Step Nine (This is the Exciting Part)
After drying for two days, uncover the mold. Gently pull on the edges of the plastic lining to lift the bowl out of the dirt. Peel off the plastic. It should come away from the bowl easily.
Set the bowl on a flat surface and gently peel the leaf/leaves off. You may need to use a toothpick or a thin flat screwdriver to lift an edge or to gently scoop some remnants of leaf out of the folds and crevices. If some pieces are stubborn they should come off with the spray from a hose/nozzle and a scrub with an old toothbrush.
Stand back and admire!
Step Ten (Cure Bowl)
Dampen the bowl with water, cover with plastic and leave to cure for a couple of days, checking and dampening each day. Remove the plastic and allow the bowl to dry for another two or more days.
Step Eleven (Finish)
Painting your leaf is optional. You may prefer to leave it as is, especially if you have coloured the concrete. I chose to paint one and colour the concrete of the other.
If you decide to paint your leaf impression, here is one way to do it. Dilute a couple of tablespoons of paint (outdoor craft paint — see the supply list) with water to make a “wash”. Spread the wash over the leaf impression with a brush and quickly wiped the paint off of the high points leaving paint largely in the low points, such as the veins. (Use warm water and a rag for this.) Let the paint dry for a day and then (if you wish) diluted another colour of paint and sponge it sparingly onto the higher points of the imprint. This will give some dimension to the imprint. Let it all sit in the sun for a few days to fade a bit.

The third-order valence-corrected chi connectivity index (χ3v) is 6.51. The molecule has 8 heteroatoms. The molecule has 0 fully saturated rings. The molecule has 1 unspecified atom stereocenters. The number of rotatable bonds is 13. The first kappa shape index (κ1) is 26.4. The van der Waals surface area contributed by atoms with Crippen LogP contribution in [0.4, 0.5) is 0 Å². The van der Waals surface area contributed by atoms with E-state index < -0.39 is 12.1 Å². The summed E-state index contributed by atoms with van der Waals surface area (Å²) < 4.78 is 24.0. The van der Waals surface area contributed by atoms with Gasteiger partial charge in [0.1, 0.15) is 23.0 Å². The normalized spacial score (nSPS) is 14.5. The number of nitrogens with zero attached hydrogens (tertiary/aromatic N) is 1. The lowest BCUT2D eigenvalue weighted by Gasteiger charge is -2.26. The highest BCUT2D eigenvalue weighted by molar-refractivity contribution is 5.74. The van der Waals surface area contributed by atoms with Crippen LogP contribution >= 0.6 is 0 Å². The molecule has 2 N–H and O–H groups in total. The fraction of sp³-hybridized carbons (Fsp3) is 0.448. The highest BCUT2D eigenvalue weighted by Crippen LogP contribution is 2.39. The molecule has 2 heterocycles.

Seal the bowl by spraying it with sealant (see the supply list). This is a good idea if you plan to use your bowl for a birdbath or downspout splash pad. If it will be displayed in a more protected way, sealing may not be necessary.
Use your leaf impression bowl proudly in your garden! You made it!
Why not try your hand at a few different looks? The bowls make great gifts for gardening friends, too!